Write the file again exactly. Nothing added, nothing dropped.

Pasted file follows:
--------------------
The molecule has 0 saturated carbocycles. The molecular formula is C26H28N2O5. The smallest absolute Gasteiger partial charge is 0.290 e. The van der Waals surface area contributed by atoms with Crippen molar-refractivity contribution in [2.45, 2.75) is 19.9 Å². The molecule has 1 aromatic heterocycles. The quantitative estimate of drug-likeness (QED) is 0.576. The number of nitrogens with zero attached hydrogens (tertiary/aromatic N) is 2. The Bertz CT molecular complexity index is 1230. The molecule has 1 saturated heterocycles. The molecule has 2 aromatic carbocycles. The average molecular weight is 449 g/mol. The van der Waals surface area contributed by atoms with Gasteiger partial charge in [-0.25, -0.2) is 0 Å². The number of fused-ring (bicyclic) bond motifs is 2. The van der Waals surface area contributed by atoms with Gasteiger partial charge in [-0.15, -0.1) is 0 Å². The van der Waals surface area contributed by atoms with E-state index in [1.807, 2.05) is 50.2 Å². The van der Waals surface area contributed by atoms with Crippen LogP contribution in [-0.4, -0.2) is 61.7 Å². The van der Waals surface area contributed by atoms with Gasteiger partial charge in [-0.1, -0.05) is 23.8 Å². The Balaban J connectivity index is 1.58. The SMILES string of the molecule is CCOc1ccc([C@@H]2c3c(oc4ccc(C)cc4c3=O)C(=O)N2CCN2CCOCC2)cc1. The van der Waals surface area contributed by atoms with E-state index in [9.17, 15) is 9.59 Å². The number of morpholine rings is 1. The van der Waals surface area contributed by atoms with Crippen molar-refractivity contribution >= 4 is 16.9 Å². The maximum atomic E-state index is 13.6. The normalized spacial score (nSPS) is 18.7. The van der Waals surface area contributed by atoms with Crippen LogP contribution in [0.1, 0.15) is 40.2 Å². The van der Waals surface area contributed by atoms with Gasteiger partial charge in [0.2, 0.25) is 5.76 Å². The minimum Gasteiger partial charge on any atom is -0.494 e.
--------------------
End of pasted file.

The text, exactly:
The molecule has 0 saturated carbocycles. The molecular formula is C26H28N2O5. The smallest absolute Gasteiger partial charge is 0.290 e. The van der Waals surface area contributed by atoms with Crippen molar-refractivity contribution in [2.45, 2.75) is 19.9 Å². The molecule has 1 aromatic heterocycles. The quantitative estimate of drug-likeness (QED) is 0.576. The number of nitrogens with zero attached hydrogens (tertiary/aromatic N) is 2. The Bertz CT molecular complexity index is 1230. The molecule has 1 saturated heterocycles. The molecule has 2 aromatic carbocycles. The average molecular weight is 449 g/mol. The van der Waals surface area contributed by atoms with Gasteiger partial charge in [-0.25, -0.2) is 0 Å². The number of fused-ring (bicyclic) bond motifs is 2. The van der Waals surface area contributed by atoms with Gasteiger partial charge in [-0.15, -0.1) is 0 Å². The van der Waals surface area contributed by atoms with E-state index in [1.807, 2.05) is 50.2 Å². The van der Waals surface area contributed by atoms with Crippen LogP contribution in [-0.4, -0.2) is 61.7 Å². The van der Waals surface area contributed by atoms with Gasteiger partial charge in [-0.1, -0.05) is 23.8 Å². The Balaban J connectivity index is 1.58. The SMILES string of the molecule is CCOc1ccc([C@@H]2c3c(oc4ccc(C)cc4c3=O)C(=O)N2CCN2CCOCC2)cc1. The van der Waals surface area contributed by atoms with E-state index in [9.17, 15) is 9.59 Å². The number of morpholine rings is 1. The van der Waals surface area contributed by atoms with Crippen molar-refractivity contribution >= 4 is 16.9 Å². The maximum atomic E-state index is 13.6. The normalized spacial score (nSPS) is 18.7. The van der Waals surface area contributed by atoms with Crippen LogP contribution in [0.1, 0.15) is 40.2 Å². The van der Waals surface area contributed by atoms with Gasteiger partial charge in [0.2, 0.25) is 5.76 Å². The minimum Gasteiger partial charge on any atom is -0.494 e.